Last Modified: Friday, October 26, 2012 7:02 PM
A state lawmaker’s announcement earlier this week that he had gathered enough signatures to satisfy the first requirement to call his colleagues into a special section provides welcome news for the state.
Rep. Jerome “Dee” Richard, I-Thibodaux, said he and 38 other House members had signed a petition requesting a special session next month. State law requires that at least one-third of each chamber of the Legislature — in this case 35 members of the House — sign a petition requesting the special session.
At least 13 members of the Senate must sign the petition to then require mail-in balloting on the subject. If at least 13 senators concur, a majority of the members in each chamber — 53 in the House and 20 in the Senate — must return a ballot calling for the session.
Many legislators have become agitated over Gov. Bobby Jindal’s decision to implement severe cuts in the LSU-run hospital system and close Phelps Correctional Center in DeQuincy and a state-run psychiatric hospital in St. Tammany Parish.
Richard said he wants the Jindal administration “to come to the table” to explain the reasons for the cuts and how those decisions were made.
The state’s implementation of a voucher plan that allows students at low-performing school to receive stipends to pay for their tuition at private schools may also be revisited. Two members of the Louisiana Senate and Government Affairs Committee told The Monroe New-Star they believe state Superintendent of Education John White lied to the committee during his May confirmation hearing about his teaching experience and how schools that were applying to enroll scholarship transfer students would be vetted.
All of this is the first inkling of state lawmakers standing up and deciding to become an equal branch of government.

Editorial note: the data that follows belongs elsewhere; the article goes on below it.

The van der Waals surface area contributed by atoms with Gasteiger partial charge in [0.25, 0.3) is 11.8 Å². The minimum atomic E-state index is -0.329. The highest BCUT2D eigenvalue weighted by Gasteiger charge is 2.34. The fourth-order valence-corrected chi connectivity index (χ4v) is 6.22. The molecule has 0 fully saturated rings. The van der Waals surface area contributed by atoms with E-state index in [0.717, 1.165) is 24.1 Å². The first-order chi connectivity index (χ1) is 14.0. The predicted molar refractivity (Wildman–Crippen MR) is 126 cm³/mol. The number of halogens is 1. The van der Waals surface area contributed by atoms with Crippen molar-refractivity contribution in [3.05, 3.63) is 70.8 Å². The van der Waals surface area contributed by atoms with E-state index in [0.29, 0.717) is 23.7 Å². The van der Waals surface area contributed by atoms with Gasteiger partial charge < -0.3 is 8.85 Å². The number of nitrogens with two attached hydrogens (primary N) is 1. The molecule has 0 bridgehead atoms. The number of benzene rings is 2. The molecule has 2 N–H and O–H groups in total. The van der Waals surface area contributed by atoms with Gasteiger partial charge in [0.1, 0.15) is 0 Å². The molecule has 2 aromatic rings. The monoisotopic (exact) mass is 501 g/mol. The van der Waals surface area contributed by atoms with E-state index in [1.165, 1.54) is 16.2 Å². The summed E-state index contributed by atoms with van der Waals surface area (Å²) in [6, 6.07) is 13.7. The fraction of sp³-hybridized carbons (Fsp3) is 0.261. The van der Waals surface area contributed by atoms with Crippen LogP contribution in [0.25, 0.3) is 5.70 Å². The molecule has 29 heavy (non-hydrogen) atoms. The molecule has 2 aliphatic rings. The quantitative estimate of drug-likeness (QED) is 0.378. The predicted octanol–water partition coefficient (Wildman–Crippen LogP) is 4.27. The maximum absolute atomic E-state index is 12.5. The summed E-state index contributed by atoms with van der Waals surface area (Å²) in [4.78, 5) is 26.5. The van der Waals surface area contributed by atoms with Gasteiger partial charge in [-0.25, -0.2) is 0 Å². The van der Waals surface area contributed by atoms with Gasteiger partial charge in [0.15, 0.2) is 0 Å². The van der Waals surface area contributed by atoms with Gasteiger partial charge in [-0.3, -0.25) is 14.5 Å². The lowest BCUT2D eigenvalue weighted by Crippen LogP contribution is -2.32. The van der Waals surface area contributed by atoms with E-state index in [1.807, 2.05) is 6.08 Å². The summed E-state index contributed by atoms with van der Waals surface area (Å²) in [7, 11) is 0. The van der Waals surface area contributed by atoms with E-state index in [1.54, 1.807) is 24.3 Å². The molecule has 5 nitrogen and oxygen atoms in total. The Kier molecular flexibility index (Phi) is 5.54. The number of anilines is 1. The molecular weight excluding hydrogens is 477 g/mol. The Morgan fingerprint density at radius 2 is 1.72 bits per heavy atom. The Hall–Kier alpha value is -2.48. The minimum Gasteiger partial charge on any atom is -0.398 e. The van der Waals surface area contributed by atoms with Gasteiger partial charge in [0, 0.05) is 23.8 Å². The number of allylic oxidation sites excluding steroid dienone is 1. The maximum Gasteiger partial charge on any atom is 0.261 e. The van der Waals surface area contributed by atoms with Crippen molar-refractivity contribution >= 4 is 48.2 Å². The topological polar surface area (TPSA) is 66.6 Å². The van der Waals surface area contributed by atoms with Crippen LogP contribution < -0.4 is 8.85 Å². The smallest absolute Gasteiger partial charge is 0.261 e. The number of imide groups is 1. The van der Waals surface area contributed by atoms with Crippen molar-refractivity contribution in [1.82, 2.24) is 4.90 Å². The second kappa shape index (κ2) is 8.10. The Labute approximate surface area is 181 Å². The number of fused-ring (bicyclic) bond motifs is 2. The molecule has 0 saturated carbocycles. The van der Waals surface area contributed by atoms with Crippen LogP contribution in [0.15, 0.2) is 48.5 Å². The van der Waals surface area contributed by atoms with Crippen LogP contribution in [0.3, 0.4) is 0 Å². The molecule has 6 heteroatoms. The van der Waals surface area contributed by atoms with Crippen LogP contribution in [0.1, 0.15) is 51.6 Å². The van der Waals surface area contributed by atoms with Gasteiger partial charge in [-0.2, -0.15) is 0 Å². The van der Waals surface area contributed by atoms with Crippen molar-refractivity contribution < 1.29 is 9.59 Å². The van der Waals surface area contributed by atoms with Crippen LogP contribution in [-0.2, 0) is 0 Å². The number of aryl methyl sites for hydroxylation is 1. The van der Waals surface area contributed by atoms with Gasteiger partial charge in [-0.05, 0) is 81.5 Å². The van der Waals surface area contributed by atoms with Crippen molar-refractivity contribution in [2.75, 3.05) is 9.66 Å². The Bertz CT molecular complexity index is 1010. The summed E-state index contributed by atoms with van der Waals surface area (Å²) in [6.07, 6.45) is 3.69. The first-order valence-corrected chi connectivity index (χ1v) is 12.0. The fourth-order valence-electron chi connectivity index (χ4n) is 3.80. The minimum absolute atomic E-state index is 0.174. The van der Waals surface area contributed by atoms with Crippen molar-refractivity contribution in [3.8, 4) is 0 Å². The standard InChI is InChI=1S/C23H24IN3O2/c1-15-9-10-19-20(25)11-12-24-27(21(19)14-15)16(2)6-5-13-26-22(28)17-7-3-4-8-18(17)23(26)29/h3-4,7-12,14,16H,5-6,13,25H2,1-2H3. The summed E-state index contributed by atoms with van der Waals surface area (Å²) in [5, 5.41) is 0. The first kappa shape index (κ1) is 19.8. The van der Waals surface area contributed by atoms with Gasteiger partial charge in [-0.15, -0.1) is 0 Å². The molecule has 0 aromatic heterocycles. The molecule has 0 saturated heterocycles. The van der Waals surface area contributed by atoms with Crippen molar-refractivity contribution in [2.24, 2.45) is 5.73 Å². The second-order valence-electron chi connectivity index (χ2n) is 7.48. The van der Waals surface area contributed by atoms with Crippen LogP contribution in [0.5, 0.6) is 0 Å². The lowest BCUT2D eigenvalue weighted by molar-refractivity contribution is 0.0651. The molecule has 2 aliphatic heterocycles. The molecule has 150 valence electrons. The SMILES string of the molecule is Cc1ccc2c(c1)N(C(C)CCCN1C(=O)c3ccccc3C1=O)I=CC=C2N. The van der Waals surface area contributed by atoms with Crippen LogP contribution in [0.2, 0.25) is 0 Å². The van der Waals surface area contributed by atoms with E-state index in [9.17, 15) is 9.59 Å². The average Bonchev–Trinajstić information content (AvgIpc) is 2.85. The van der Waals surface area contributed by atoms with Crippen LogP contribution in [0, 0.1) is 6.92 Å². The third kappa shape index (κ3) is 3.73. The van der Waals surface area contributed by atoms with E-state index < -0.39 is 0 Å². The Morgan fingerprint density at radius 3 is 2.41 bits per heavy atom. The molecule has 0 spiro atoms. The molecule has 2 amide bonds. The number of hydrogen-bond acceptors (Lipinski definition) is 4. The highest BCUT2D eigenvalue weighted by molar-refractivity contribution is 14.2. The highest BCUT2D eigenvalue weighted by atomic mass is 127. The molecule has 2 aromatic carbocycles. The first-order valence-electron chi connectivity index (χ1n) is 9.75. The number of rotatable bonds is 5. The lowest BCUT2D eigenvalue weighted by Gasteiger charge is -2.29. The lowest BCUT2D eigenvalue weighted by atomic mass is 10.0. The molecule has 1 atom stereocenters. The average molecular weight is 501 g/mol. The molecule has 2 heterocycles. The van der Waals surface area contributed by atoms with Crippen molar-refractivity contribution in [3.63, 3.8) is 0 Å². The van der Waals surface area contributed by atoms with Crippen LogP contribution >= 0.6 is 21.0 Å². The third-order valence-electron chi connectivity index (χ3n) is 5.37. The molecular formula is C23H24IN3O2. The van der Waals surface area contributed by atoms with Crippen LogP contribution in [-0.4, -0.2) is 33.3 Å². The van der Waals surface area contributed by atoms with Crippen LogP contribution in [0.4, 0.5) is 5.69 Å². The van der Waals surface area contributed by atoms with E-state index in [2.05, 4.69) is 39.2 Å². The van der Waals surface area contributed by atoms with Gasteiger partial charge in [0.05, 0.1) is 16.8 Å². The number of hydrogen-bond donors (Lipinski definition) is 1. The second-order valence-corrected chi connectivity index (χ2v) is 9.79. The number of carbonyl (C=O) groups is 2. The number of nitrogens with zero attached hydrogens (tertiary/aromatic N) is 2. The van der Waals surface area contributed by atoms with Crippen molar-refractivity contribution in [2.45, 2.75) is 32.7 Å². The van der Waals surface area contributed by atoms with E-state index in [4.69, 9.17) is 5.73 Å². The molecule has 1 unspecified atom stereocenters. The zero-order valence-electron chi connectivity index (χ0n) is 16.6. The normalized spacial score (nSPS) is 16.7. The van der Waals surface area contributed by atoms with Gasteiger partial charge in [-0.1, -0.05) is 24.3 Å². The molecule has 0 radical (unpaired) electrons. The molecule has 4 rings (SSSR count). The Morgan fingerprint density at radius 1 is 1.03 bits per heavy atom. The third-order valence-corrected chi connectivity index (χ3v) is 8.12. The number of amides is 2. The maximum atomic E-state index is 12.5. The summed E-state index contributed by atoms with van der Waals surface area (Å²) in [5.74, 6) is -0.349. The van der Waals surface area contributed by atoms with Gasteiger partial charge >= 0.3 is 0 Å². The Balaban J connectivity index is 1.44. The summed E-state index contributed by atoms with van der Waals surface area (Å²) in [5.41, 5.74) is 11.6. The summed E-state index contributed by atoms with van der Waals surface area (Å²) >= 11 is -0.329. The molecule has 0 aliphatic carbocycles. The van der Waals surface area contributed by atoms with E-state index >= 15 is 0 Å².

Quite frankly, they were run roughshod by Jindal and his administration during this year’s regular session. If they didn’t toe the line, they were punished in many cases. Other times, legislators who had the temerity to question the governor’s agenda were stripped of their committee chairmanship or vice chairmanship.
Serious questions about how health care will be doled out at these whittled-down hospitals abound. The same holds true for the clumsy handling of vouchers and a new teacher evaluation system that apparently only White and a few of his Department of Education underlings understand and endorse.
On top of that, the governor has been conspicuously absent, save for a few cameos to take credit for economic development projects.
Jindal has been gallivanting around the country, stumping for GOP presidential candidate Mitt Romney and Republican hopefuls. Meanwhile, his administration is becoming known as one that pays no heed to legislators or residents’ concerns and has made a mockery of transparency by invoking a mysterious “deliberative process” privilege to shield from the public’s eyes how decisions that affect the majority of Louisiana residents coalesced.
To a degree, state lawmakers are responsible for ceding power to the Jindal administration. But that was then. This latest petition has the makings of at least long-overdue questioning of some of the governor’s policies and at most, an all-out revolt.
The eyes of this state now turn to the Senate.
Who has courage? Start counting.
This editorial was written by a member of the American Press Editorial Board. Its content reflects the collaborative opinion of the Board, whose members include Bobby Dower, Ken Stickney, Jim Beam, Crystal Stevenson and Donna Price.